We could simply toss out those outliers, but I believe those outliers are the most interesting part of the data. That shows the huge impacts that were made by meteorites onto the Earth, colliding with such massive force as it broke apart within our atmosphere and pierced the ground that we stand on! Because of this we chose to keep them in, but how would we represent our data with such skewed data? We couldn’t use this data directly since it would have most of our data points be smaller and weaker in magnitude. We needed to modify our data in some way that would give more value to our smaller, but more abundant, data points. For something this skewed, my first thought was modifying each point by using the log function. Once again, by using Python our problem it was a cinch:

```
# John Bucknam & Chris Pryer's HackPrinceton Fall 2016 Github Repository
# https://github.com/johnsbuck/hackprinceton-fall2016/blob/master/magnitude.py
import numpy as np
def feature_scale(nparray):
return (nparray - np.amin(nparray))/(np.amax(nparray) - np.amin(nparray))
X = np.asarray(X)
mass = X[1:,4].astype(np.float)
new_mass = np.log(np.log(np.sort(mass)+1)+1) # Added ones to prevent negative values
new_mass = (new_mass - np.amin(new_mass))/(np.amax(new_mass) - np.amin(new_mass))
indices = feature_scale(np.arange(mass.shape[0]).astype(float))
plt.plot(new_mass, color="red")
plt.plot(indices, color="blue")
plt.plot(feature_scale(np.log(np.sort(mass).astype(float) + 1)), color="purple") # Added one to prevent negative values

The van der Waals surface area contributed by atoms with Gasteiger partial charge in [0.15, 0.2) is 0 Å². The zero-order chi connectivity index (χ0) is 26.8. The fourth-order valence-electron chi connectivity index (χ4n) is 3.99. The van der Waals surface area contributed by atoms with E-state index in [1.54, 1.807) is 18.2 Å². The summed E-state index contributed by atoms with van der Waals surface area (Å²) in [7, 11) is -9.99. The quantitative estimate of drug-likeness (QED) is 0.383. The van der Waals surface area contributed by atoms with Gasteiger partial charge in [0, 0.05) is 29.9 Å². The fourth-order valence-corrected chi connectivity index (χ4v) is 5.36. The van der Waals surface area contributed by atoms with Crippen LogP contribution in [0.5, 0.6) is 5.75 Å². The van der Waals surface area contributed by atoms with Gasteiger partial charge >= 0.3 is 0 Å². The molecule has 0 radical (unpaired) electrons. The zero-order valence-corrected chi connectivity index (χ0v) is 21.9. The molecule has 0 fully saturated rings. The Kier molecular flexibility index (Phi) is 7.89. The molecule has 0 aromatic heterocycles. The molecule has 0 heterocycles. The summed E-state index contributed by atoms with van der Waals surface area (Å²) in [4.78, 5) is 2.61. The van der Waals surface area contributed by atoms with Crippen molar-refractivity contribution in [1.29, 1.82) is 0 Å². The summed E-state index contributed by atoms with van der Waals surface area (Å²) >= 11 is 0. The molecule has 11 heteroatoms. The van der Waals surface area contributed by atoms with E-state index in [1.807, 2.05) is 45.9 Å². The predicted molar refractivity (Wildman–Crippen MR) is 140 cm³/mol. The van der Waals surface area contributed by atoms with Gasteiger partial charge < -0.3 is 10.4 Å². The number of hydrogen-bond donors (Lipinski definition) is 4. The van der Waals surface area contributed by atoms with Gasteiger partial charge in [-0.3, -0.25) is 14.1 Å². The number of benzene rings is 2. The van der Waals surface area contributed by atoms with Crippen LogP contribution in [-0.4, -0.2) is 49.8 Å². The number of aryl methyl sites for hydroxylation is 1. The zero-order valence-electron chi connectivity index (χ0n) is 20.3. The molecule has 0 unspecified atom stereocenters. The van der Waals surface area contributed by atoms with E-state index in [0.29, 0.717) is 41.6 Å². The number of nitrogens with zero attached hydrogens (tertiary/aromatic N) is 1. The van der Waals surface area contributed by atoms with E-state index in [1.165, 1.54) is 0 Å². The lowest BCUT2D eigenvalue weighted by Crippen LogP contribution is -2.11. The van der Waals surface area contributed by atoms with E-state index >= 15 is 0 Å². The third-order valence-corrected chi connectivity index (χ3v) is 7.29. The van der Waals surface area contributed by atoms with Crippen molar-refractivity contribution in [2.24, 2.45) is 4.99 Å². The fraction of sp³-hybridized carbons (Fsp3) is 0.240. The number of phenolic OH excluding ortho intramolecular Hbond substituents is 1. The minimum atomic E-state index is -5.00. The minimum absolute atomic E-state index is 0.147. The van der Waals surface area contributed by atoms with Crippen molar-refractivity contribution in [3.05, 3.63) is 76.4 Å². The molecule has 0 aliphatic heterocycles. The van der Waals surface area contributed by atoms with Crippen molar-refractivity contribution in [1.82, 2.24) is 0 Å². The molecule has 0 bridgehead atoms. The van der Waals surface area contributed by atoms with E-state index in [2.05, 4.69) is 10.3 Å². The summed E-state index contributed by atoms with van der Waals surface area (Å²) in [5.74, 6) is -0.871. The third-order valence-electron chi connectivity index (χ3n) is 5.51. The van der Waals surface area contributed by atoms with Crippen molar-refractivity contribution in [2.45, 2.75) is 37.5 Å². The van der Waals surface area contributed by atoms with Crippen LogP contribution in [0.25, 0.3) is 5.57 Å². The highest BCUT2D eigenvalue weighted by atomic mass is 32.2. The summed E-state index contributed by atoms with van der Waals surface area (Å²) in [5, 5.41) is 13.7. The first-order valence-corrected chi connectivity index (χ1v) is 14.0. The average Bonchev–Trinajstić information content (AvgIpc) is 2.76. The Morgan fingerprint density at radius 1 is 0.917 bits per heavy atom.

plt.plot(feature_scale(np.sort(mass).astype(float)), color='green')
plt.ylabel('Mass')
plt.xlabel('Index')
plt.show()
```

After some experimentation, we received the following graph, with the following plotted lines:

- Green: orig_mass (Original Mass)
- Purple: ln(orig_mass)
- Red: ln(ln(orig_mass))
- Blue: A straight line (y=x)

After looking at these and other figures, we chose the purple line (the natural log of the original mass) as it was the closest to our original mass compared to the other two lines, but also gave each point a stronger value. By doing this, we were able to output our values into a json file and implement them with the globe.

# The Globe

Using the Chrome Experiment example page as reference, we implemented the WebGL Globe using our output.json. We further modified the globe.js in order to give more visual information for each point.

```
// John Bucknam & Chris Pryer's HackPrinceton Fall 2016 Github Repository
// https://github.com/johnsbuck/hackprinceton-fall2016/blob/master/public/globe.js
// Scaled the size of the point
function addPoint(lat, lng, size, color, subgeo) {